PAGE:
When asked what scares them the most, people will generally gravitate towards tangible things–sharks, bears, the dark, closed spaces. These are the sort of things most people would describe as scary. But today I have something for you that you’ve probably never thought about before, but is absolutely terrifying.
Toxoplasma Gondii. Ring any bells? Chances are no, but let me enlighten you. It’s a parasite that lives in warm blooded creatures whose goal is to reproduce, which it does in the digestive system of felines. That’s not the scary part. The scary part is how it gets there. According to a recent study published at PLoS One, Toxoplasma Gondii that finds life in rats alters the brain patterns of rats so that they are no longer afraid of cats, their greatest enemy. Which essentially means that these rats no longer fear or will flee from the death that will definitely happen if they come in close proximity to a kitty.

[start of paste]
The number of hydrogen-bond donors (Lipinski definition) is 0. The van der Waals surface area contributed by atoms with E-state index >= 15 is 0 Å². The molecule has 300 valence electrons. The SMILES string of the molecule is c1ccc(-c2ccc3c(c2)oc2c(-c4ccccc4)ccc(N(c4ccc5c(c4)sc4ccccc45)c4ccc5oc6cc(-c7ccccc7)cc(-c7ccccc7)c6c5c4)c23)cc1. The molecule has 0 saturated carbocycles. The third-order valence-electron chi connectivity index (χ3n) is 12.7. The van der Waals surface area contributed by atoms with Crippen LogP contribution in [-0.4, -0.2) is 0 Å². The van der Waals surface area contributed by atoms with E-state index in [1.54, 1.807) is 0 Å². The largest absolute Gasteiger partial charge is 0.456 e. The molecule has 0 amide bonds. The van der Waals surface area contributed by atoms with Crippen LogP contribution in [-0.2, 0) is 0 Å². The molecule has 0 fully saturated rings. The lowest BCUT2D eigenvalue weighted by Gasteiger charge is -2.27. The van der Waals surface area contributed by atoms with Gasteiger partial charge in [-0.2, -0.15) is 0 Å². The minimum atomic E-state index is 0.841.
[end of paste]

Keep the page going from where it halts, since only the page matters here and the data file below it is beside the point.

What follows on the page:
This of course is a small example. Rats and cats, what do we humans have to worry about? Maybe nothing, but what if you went camping and all of a sudden you were no longer afraid of bears all because a little microscopic parasite wants to be inside that bear? Yeah. That’s scary.
We’ve seen this idea play out recently in films like Skyline where aliens seemingly possess their targets with rich light forcing the humans to move towards the ships that ultimately want to steal their brains. Also a recent episode of HBO’s True Blood had vampires, under mind control by witches, walking out into the sunlight to meet the true death.
This kind of sci-fi crossing over into the real world is much less exciting than the idea that one day we may be piloting Mechs around the streets. But we won’t always just be able to pick the good sci-fi to make a reality, we’ll have to accept some of the scary, horror movie stuff as well.